This is very possibly my last post on this blog. Big changes are happening. There will be another blog, and another site, not too far down the road. I started this site five years ago when my last book, Cleaning Up, came out. Thank you for sticking around. It’s been a sometimes tough but fascinating time of transformation. Well, I would say that, wouldn’t I? But it has.
This was actually going to be a long political post, but what I was mainly going to say can be summed up much better here. So I’ll leave out all the stuff I was going to say about social media and feminism and sex positivity and all the rest.
But I would like to say this. I have been counting, with an increasing level of horror, the number of cheesy homilies and ‘inspirational’ sayings being put up online nowadays, especially on Facebook, most of which are meaningless and some of which are actively toxic. My name for this stuff is ‘chain-letter bullying,’ and most of it is of no help to anyone, least of all those who are vulnerable and suffering mental illness. I well know that when you’re in crisis, sometimes a helpful saying can be a comfort. But I’ve been horrified at times when apparently well-meaning(?) people have tried to shut others down (including myself) for being ‘negative’ when they are really struggling and need some support. The message seems to be that you can choose how you feel, and that if you’re feeling down and bad things are happening to you, it’s probably your fault. There’s an innate conservatism here which I find really concerning, however good the intentions of those who post these things.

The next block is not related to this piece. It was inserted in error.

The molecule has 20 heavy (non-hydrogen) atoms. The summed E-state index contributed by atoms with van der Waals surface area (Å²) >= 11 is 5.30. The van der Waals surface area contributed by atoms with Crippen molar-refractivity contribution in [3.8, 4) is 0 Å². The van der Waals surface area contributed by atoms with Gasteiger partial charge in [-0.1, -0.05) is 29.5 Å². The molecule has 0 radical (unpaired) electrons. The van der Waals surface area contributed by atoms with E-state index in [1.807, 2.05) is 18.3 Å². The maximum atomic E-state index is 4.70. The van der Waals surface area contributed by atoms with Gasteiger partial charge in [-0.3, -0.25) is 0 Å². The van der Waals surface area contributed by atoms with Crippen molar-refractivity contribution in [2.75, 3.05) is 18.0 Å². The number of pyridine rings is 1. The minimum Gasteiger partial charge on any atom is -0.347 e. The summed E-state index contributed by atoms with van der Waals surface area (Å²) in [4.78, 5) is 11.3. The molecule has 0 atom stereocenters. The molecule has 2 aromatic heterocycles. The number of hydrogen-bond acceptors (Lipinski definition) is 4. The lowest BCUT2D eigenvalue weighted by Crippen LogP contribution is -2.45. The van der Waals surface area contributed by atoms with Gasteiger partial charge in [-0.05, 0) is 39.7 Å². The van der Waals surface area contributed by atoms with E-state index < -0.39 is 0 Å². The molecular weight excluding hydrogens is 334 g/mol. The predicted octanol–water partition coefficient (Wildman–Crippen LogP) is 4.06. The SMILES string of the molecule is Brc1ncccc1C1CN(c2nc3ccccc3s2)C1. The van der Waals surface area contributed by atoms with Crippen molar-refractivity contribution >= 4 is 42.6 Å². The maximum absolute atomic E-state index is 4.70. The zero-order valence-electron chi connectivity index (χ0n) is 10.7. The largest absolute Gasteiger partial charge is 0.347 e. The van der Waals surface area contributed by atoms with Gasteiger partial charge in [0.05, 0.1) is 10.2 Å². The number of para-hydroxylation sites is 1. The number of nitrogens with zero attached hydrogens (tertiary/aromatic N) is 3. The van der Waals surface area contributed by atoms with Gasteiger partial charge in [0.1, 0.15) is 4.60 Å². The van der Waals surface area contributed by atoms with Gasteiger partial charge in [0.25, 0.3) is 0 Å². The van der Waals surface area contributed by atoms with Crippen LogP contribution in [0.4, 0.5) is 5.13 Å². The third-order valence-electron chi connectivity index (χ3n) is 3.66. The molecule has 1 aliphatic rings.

There are a large number of people who have had a rubbish Christmas, and no one to spend new year with, who see this stuff and it only confirms their sense of themselves as a bad or inadequate person because they can’t force themselves to feel whatever they are being hectored about with a rainbow in the background and a couple of meerkats. Double yuck points if the homely saying is attributed, almost undoubtedly erroneously, to the Dalai Lama or a native American sage.
I’ve been trying to sum up why I’m so particularly uncomfortable with it all, and then my friend Juliet showed me the quote below.
‘In the contemporary ideological climate it has become imperative that we perceive all the terrible things that happen to us as ultimately something positive – say as a precious experience that will bear fruit in our future life. Negativity, lack, dissatisfaction, unhappiness, are perceived more and more as moral faults – worse, as a corruption at the level of our very being or bare life. There is a spectacular rise of what we might call a bio-morality (as well as morality of feelings and emotions), which promotes the following fundamental axiom: a person who feels good (and is happy) is a good person; a person who feels bad is a bad person. It is this short circuit between the immediate feelings/sensations and the moral value that gives its specific colour to the contemporary ideological rhetoric of happiness. This is very efficient, for who dares to raise her voice and say that as a matter of fact, she is not happy, and that she can’t manage to – or, worse, doesn’t even care to – transform all the disappointments of her life into a positive experience to be invested in the future?’ – Alenka Zupancic, 2008.
Read it once, then read it again.
And this is a clue as to what I’m doing next.
I wish you a very happy new year, and see you in 2013.